It is a family living on the streets – a girl in her late teens with a one-year old son in her lap, a three-year old daughter and a 20 year old looking man, all with equally battered skin and emotion-less faces – carrying out a ritual. The man, the master of the family who has been successfully leading his family on the streets looked more like directing the circus rather than being part of it,
Agreed, we see thousands of such families across the country. But what makes this family different is the coldness with which they, especially the girl and her daughter, performed or were made to perform the acts of the ritual. The ‘master’ himself seemed to have little role in the enaction, other than using his feet to kick the poor 3 year old into doing multiple somersaults in the air, as she kept sobbing and muttering, what it occurred to me, like a mourning of the murder of her childhood.
The ‘show’ seemed to pay off. The collection was good in the end, much to the relief of almost everyone who watched the cold ritual. An emotional person like me would have, impulsively, wanted to go down to the man and say. “Hey take this 100 bugs, atleast don’t make your daughter do that again” But, a second introspection, he/she would know the response himself/herself. Simply put and coldly thought, that is the USP of the show the man is directing!

The place is midway from vellore to cuddalore (my hometown). It’s actually a bus station, if that’s what we call a place where buses start, end or break their journeys.

But if we look closer, we would see a cauldron of numerous other micro-activities through which many earn and spend their daily bread. An extreme form of one such activity is why this is being written here.

A matter of 10 minutes from the time a bus vacated a platform to the time the next bus got parked there, was what a family needed to complete their ‘mini-circus’ in an attempt to enthuse people to donate a few pennies. The vacated platform with two fully loaded and idling buses on the two adjoining platforms, one could see, was like a downscaled Indian version of the colloseum.

It is a family living on the streets – a girl in her late teens with a one-year old son in her lap, a three-year old daughter and a 20 year old looking man, all with equally battered skin and emotion-less faces – carrying out a ritual. The man, the master of the family who has been successfully leading his family on the streets looked more like directing the circus rather than being part of it.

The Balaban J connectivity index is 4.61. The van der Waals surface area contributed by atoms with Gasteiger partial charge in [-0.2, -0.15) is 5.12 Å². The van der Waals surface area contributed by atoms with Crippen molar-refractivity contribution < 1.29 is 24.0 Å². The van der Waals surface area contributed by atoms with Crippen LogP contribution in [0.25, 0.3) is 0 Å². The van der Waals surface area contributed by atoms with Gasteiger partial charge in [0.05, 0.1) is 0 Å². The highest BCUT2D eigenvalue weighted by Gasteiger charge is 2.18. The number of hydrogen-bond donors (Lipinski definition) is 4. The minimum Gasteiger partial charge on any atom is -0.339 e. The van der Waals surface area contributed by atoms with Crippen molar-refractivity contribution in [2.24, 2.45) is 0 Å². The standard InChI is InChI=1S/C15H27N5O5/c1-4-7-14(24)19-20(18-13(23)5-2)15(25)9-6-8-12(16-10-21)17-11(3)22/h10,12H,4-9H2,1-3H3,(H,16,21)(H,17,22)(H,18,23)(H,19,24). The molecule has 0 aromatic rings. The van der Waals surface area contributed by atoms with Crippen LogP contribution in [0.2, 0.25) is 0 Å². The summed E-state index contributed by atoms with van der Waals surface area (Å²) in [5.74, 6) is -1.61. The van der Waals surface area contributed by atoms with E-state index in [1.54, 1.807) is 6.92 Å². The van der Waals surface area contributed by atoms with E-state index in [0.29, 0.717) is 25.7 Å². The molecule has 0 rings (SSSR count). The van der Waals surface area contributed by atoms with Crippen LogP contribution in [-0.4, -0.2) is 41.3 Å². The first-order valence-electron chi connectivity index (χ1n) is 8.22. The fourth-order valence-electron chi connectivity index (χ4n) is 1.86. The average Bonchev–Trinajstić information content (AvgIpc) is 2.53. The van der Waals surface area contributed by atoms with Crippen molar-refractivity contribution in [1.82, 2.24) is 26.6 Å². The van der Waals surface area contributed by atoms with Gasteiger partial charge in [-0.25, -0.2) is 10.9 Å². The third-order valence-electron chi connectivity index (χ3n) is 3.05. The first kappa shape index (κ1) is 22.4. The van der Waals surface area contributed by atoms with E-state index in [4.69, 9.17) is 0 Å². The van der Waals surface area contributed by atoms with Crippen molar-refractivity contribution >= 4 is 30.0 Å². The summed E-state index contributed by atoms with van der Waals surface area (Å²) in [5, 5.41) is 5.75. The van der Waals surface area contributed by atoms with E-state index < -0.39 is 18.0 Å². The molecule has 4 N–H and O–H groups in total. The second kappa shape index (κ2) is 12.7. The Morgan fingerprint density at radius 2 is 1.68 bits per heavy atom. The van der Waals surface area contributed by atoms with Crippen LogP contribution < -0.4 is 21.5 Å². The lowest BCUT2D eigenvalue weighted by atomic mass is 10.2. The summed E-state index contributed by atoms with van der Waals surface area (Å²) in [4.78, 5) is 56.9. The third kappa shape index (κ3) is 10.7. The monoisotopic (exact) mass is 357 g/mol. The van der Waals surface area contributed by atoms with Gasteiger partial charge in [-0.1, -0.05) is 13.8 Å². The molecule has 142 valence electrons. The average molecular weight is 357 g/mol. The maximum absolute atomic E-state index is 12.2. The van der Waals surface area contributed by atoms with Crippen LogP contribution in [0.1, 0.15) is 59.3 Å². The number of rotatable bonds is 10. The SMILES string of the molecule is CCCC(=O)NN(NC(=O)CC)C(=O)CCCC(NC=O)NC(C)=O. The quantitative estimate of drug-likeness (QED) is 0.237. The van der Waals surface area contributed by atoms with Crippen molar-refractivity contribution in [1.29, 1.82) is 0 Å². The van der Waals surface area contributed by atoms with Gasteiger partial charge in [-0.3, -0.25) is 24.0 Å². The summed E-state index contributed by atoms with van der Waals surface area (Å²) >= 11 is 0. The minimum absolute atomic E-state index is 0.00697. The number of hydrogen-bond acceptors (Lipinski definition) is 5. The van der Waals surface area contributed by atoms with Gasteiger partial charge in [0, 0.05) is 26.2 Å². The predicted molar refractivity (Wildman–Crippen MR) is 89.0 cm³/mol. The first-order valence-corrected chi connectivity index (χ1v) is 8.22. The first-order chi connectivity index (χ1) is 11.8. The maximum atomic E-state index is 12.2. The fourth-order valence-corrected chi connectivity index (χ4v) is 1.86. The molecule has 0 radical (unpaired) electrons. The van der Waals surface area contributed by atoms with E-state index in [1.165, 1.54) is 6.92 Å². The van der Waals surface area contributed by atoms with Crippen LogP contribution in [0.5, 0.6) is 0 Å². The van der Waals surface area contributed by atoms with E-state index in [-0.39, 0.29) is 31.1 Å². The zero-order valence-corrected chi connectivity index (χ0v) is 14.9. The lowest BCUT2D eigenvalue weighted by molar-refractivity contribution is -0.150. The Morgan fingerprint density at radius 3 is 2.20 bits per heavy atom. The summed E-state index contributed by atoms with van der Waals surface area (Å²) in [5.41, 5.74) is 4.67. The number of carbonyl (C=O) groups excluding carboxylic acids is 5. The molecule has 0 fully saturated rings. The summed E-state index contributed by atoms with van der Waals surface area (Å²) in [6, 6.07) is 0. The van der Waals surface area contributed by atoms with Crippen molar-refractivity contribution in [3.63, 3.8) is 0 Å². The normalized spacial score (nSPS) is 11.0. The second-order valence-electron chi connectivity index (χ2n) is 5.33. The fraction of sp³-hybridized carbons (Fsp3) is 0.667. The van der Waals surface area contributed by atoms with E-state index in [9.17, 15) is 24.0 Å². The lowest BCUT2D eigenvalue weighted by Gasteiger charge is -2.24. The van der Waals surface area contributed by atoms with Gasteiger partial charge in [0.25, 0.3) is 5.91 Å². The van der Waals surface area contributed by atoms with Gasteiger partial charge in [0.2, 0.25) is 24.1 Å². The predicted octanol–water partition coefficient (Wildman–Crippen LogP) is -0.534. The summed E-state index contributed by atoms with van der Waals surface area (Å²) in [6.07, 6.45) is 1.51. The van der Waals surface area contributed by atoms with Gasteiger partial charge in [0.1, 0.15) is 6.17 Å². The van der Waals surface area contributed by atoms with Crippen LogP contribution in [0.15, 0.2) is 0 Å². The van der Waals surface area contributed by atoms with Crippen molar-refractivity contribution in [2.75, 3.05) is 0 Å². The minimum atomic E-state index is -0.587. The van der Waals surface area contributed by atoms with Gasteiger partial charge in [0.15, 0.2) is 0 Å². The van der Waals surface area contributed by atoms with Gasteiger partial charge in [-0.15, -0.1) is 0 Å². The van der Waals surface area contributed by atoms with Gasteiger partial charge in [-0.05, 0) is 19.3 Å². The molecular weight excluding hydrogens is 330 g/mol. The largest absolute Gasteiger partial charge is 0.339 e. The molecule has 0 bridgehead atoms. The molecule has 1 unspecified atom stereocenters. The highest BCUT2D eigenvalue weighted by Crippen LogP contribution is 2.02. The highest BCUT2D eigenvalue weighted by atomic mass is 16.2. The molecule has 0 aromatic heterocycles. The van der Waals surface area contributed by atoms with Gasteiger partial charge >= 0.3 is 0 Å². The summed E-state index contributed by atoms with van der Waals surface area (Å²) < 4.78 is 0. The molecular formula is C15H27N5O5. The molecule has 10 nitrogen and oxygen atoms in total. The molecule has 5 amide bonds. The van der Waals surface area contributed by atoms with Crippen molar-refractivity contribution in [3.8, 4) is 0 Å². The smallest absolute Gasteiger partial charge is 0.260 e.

Agreed, we see thousands of such families across the country. But what makes this family different is the coldness with which they, especially the girl and her daughter, performed or were made to perform the acts of the ritual. The ‘master’ himself seemed to have little role in the enaction, other than using his feet to kick the poor 3 year old into doing multiple somersaults in the air, as she kept sobbing and muttering, what it occurred to me, like a mourning of the murder of her childhood.

The ‘show’ seemed to pay off. The collection was good in the end, much to the relief of almost everyone who watched the cold ritual. An emotional person like me would have, impulsively, wanted to go down to the man and say. “Hey take this 100 bugs, atleast don’t make your daughter do that again” But, a second introspection, he/she would know the response himself/herself. Simply put and coldly thought, that is the USP of the show the man is directing!

What women wear..

July 24, 2009

Datamonitor® estimates that 41.7% of the womenswear market in India is non-traditional, informal outdoor wear. And the 100 million strong young women population (18-25) in India build their wish lists around getting into newer and newer of these ‘in’ outfits. Well I am not suggesting some inferential marvel like ‘young women today increasingly prefer western style dresses’- maybe, maybe not. Infact, the fashion industry has already seen huge money by introducing a breed of mixed (Indo-western) or to be precise ‘confused’ kinds of dresses.

I can hear you people yelling at me “So? What is the point?” The point: a ‘common’ Indian female is caught in the dilemma between being the traditional ‘kandhani’ girl and following her page 3 role models who ‘hang out’ with ever converging necklines and hemlines! (The IIM Kampus trend too is fast catching up with the latter). No, I am not being a hypocrite here. And I am not being cynical to either concept.  Even I like hanging out with ‘forward’ girls. So long live receding hemlines! And the traditional homely types too!!

I have a friend who has her roots from one of the most conservative societies of India. She has been working, and so staying independently, in one of the most sophisticated cities of India for quite some time now. Generally I admire her dressing sense. She carries even the most sober of a suit so well that it looks great. But I am yet to understand her obsession towards anything which is ‘sleeveless’. But the irony – rarely does she buy one. When I ask her about this madness, she says its ‘way too cooler’ for her to wear sleeveless. And once she surprisingly added that she likes being with me because she thinks I am kind of cool. (I know… Sorry… But atleast that’s what she thinks…) Now that I have said all this, I pray my friend never ever gets to read this post.

My friend and millions of other young women in India have perceptual boundaries drawn about their personalities. The extent of these boundaries depends on their ‘coolness quotients’. For those with high levels of this quotient (say being an IIM grad) the boundaries could be broader.  But generally these boundaries are pretty narrowly defined. A  significant component of this constrained personality is the dress they wear. Sometimes, such an ‘out-of-the-usual’ dressing could accompany a break-free occasion:

There are not many discotheques in Jalandhar – the city of my graduation college. And when we planned to go to one in my third year of graduation, it was a first time for almost all of us. The way girls in our gang came dressed up for the day hinted at what was in store for us. I never thought about this then, but that was the day they were ‘breaking free’! They were crossing their perceptual boundaries.

A day will come, when a discussion like this won’t make sense to anyone at all. That is when these seemingly resistant boundaries rooted to the culture which was once strictly Indian, will dissolve and stand no more. That day is not very far!